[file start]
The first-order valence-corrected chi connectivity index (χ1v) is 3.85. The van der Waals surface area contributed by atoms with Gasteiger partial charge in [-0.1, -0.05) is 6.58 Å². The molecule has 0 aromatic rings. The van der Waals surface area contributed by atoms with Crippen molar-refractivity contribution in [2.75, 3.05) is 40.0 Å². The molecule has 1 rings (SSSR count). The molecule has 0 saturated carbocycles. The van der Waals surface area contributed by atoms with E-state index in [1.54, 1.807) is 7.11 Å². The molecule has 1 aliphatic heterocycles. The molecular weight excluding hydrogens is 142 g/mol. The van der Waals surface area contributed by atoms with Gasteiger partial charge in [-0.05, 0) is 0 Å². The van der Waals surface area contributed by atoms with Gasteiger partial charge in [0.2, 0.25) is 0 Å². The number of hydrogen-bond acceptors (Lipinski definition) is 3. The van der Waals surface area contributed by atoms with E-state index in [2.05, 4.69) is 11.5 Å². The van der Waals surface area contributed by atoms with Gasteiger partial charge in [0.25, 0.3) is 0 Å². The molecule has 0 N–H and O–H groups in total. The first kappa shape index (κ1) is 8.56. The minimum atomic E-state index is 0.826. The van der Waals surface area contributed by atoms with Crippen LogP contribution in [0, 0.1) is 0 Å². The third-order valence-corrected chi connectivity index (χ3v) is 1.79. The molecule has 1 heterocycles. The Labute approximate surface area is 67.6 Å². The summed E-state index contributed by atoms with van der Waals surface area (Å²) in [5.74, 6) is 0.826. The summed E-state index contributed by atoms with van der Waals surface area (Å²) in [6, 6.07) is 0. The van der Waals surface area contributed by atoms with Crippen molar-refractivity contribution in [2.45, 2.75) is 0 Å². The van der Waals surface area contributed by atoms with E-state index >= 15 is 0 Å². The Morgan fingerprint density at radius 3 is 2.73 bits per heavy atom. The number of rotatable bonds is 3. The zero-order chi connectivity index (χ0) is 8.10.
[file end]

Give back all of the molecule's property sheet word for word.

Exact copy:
The first-order valence-corrected chi connectivity index (χ1v) is 3.85. The van der Waals surface area contributed by atoms with Gasteiger partial charge in [-0.1, -0.05) is 6.58 Å². The molecule has 0 aromatic rings. The van der Waals surface area contributed by atoms with Crippen molar-refractivity contribution in [2.75, 3.05) is 40.0 Å². The molecule has 1 rings (SSSR count). The molecule has 0 saturated carbocycles. The van der Waals surface area contributed by atoms with E-state index in [1.54, 1.807) is 7.11 Å². The molecule has 1 aliphatic heterocycles. The molecular weight excluding hydrogens is 142 g/mol. The van der Waals surface area contributed by atoms with Gasteiger partial charge in [-0.05, 0) is 0 Å². The van der Waals surface area contributed by atoms with Gasteiger partial charge in [0.2, 0.25) is 0 Å². The number of hydrogen-bond acceptors (Lipinski definition) is 3. The van der Waals surface area contributed by atoms with E-state index in [2.05, 4.69) is 11.5 Å². The van der Waals surface area contributed by atoms with Gasteiger partial charge in [0.25, 0.3) is 0 Å². The molecule has 0 N–H and O–H groups in total. The first kappa shape index (κ1) is 8.56. The minimum atomic E-state index is 0.826. The van der Waals surface area contributed by atoms with Crippen LogP contribution in [0, 0.1) is 0 Å². The third-order valence-corrected chi connectivity index (χ3v) is 1.79. The molecule has 1 heterocycles. The Labute approximate surface area is 67.6 Å². The summed E-state index contributed by atoms with van der Waals surface area (Å²) in [5.74, 6) is 0.826. The summed E-state index contributed by atoms with van der Waals surface area (Å²) in [6, 6.07) is 0. The van der Waals surface area contributed by atoms with Crippen molar-refractivity contribution in [2.45, 2.75) is 0 Å². The van der Waals surface area contributed by atoms with E-state index >= 15 is 0 Å². The Morgan fingerprint density at radius 3 is 2.73 bits per heavy atom. The number of rotatable bonds is 3. The zero-order chi connectivity index (χ0) is 8.10.